By Jennie Zeitler, Staff Writer
Nine-year-old Kierra Hellermann of Elrosa has already made three donations to Locks of Love in her short life.
According to the Locks of Love Web site, that means Kierra’s hair donations have made up nearly one-half of one wig for a child without hair.
Locks of Love is a non-profit organization that provides hairpieces to financially disadvantaged children under age 21 suffering from long-term hair loss from any medical diagnosis, according to the group’s Web site.
Locks of Love meets a unique need for children by using donated hair to create the highest quality hair prosthetics.
“When Kierra was five, she’d been complaining that her hair kept getting caught in the desk behind her at school,” said Cheryl
Hellermann, Kierra’s mother.
“She asked if she could please get it cut, and I thought, if she wants it cut then let’s help somebody,” Cheryl said.
Cheryl had heard about Locks of Love by word-of-mouth, and Kierra thought it sounded exciting. They found the Locks of Love Web site and just printed off the application and took it to a salon.
“The most interesting thing is knowing my hair will be made into a wig,” Kierra said.
“I feel good after donating. I recommend that others do it, too,” said Kierra.
Since then, Kierra has had a Locks of Love haircut about every two years. Her first two cuts were in Melrose, and the most recent was at Marlene’s in Elrosa.
Wigs made with the donated hair go to many children suffering from alopecia (an autoimmune disorder that prevents hair from growing), as well as children who have had cancer or trauma.
The prostheses are custom-made for each young person and have a vacuum seal to prevent falling off.
“Fast-growing hair is something the kids get from their dad,” said Cheryl. “Three-year-old Elyse has hair nearly long enough to donate now.”
To be donated to Locks of Love, hair needs to be in a ponytail or a braid before being cut, and at least 10 inches long. It can be longer than 10 inches, and very curly hair can be pulled straight when being measured. The hair can’t be treated in any way.
“We just put it in a padded envelope with the completed donation form and mail it to Florida,” Cheryl said. “The instructions are all on the Web site.”
The organization always sends Kierra a thank you note. Her most recent card said, “Kierra went to great lengths to help a child.”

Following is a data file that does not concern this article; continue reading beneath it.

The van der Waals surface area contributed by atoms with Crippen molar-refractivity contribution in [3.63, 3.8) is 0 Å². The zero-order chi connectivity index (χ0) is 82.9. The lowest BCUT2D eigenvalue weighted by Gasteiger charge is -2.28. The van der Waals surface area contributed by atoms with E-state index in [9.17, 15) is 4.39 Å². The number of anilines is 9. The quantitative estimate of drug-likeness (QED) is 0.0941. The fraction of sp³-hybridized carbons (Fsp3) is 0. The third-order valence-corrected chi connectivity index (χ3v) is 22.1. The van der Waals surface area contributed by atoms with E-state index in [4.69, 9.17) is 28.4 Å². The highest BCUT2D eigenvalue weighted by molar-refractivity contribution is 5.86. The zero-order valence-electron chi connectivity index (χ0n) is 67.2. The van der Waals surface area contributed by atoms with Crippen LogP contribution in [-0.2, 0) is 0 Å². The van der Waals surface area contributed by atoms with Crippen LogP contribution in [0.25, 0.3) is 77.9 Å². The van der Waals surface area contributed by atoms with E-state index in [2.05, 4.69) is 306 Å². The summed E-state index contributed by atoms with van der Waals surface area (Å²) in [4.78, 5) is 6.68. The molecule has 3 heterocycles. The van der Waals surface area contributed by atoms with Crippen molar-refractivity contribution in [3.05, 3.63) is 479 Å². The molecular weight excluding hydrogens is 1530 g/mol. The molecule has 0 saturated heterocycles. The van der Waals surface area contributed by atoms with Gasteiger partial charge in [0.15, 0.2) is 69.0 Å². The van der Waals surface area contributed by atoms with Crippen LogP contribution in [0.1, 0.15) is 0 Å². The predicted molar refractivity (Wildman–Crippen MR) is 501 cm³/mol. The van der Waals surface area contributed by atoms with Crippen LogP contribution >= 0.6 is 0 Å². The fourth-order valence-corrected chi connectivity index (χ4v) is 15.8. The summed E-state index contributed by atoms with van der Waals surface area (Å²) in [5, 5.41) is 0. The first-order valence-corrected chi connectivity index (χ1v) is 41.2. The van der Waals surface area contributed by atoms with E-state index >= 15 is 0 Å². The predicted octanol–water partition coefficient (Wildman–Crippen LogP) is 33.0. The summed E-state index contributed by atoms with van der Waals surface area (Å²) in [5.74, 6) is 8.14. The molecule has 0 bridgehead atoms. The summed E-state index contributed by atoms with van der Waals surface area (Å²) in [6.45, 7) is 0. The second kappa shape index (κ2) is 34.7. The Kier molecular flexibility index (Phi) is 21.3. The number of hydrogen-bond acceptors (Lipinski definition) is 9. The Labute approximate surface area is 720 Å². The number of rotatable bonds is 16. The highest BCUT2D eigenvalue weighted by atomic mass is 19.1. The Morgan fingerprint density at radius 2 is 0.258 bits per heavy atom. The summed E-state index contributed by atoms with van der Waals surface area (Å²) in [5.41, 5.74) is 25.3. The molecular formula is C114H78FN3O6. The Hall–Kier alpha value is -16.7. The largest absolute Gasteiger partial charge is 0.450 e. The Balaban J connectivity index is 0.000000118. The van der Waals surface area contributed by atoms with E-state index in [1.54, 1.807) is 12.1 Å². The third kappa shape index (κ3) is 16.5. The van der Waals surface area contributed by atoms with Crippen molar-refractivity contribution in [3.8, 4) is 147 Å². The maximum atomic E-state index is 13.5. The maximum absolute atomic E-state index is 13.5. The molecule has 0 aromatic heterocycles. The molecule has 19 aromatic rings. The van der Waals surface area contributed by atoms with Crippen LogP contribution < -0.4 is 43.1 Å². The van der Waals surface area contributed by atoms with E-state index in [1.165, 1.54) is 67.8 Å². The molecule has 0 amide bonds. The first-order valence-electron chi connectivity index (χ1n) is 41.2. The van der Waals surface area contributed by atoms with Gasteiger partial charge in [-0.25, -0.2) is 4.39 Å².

A previous card thanked Kierra for touching the life of a child.
Most of the children helped by Locks of Love have lost their hair due to a condition called alopecia areata, which has no known cause or cure. Others have suffered severe burns, had radiation treatment to the brain stem or other conditions that caused permanent hair loss.
The vacuum fit is designed for children who have had a total loss of scalp hair and does not require the use of tape or glue. The prostheses help to restore self-esteem and confidence, enabling these children to face the world and their peers.
It is estimated that more than 80 percent of the donors are children, making this a charity where children have an opportunity to help children.
But individual donations are not the only way to support what Locks of Love does for children.
Events and fundraisers help to raise awareness and donations for Locks of Love. In many locations across the United States, Locks of Love projects have been conducted at Relay for Life events.
Registered salons provide continuing support as part of a very large network.
Referrals for children who might benefit from these services are always needed.
“I wish I knew who the wigs went to,” said Kierra.
She thinks she will continue to donate to Locks of Love, and encourages other people to also donate.
When asked if she would be donating her hair when it is long enough, three-year-old Elyse simply nodded her head, “yes.”
To find out more about Locks of Love, visit: www.locksoflove.org.